USDA puts brakes on land transfer for Arizona copper mine News Staff

FLAGSTAFF, Ariz. — The Biden administration is pulling back an environmental review that cleared the way for a parcel of federal land that Apaches consider sacred to be turned over for a massive copper mining operation in eastern Arizona.

The U.S. Department of Agriculture said Monday that it likely will take several months to further consult with Native American tribes and others about their concerns over Oak Flat and determine whether the environmental review fully complies with the law.

The agency cited President Joe Biden’s recent memo on strengthening relationships with tribal nations, and regularly consulting with them in a meaningful way.

The USDA and the U.S. Forest Service acknowledged they can only do so much. Congress mandated that the land be transferred to Resolution Copper no later than 60 days after the final environmental review was published. The document was released in the last days of Donald Trump’s administration.

Michael Nixon, an attorney for the Apache Stronghold group that filed the first of the lawsuits, said the USDA’s decision is welcome but doesn’t have much impact.

“Oak Flat is still on death row,” he said. “Essentially, they’re just changing the execution date.”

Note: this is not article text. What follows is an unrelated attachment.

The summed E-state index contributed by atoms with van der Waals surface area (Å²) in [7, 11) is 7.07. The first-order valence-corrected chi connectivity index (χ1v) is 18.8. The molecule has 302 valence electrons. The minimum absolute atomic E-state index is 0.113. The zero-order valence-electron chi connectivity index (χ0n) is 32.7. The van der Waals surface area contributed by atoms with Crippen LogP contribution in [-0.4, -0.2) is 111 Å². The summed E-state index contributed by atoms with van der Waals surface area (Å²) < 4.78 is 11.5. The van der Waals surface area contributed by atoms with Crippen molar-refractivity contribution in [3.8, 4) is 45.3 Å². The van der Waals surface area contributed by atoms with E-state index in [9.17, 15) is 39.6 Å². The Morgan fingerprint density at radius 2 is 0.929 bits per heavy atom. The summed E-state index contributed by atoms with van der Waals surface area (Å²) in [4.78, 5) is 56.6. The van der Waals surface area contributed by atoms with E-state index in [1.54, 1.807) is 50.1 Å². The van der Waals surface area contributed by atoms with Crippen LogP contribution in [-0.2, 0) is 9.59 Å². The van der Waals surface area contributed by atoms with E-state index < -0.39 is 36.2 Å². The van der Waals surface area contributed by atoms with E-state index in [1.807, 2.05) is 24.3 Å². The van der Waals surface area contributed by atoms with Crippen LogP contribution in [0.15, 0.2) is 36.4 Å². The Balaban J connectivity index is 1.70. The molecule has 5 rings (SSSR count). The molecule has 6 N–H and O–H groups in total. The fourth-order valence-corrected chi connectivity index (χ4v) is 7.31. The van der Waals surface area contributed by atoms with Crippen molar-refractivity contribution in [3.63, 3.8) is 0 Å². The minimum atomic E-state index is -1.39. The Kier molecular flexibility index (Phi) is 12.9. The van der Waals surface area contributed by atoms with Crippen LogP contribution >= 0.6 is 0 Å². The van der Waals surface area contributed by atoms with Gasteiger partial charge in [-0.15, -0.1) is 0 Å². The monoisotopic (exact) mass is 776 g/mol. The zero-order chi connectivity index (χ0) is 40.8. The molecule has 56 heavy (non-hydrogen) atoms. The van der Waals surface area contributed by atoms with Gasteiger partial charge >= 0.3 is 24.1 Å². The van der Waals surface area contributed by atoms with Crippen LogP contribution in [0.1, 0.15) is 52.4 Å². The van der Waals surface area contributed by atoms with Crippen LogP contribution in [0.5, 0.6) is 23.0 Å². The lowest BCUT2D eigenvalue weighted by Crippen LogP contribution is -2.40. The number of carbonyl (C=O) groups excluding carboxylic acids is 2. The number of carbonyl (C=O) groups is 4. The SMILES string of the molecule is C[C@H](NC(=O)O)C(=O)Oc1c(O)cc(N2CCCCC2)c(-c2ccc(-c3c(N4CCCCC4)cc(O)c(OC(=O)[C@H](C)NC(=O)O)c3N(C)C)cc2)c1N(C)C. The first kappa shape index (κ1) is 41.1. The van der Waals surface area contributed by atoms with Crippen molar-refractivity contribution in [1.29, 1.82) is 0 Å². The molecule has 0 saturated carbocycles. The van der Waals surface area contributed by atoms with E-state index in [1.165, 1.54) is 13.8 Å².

Dan Blondeau, a spokesman for Resolution Copper, did not immediately respond to a request for comment.

The parcel of land in the Tonto National Forest east of Phoenix was set to be transferred to Resolution Copper by mid-March. At least three pending lawsuits have raised concerns over religious freedom rights, land ownership and violations of federal law.

The land transfer was included as a last-minute provision in a must-pass defence bill in 2014 after it failed for years as stand-alone legislation. Resolution Copper would get 3.75 square miles (9.71 square kilometres) of national forest land in exchange for eight parcels it owns elsewhere in Arizona.

Apaches call Oak Flat “Chi’chil Bildagoteel.” The land near Superior has ancient oak groves, traditional plants and living beings that tribal members say are essential to their religion and culture. Those things exist elsewhere, but Apache Stronghold said they have unique power within Oak Flat.

San Carlos Apache Chairman Terry Rambler said Monday that the tribe will continue working to permanently protect Oak Flat.

Resolution Copper, a joint venture of global mining companies Rio Tinto and BHP, has spent millions of dollars prepping the area to mine copper, but actual mining isn’t expected to start for at least 10 years.

Felicia Fonseca, The Associated Press

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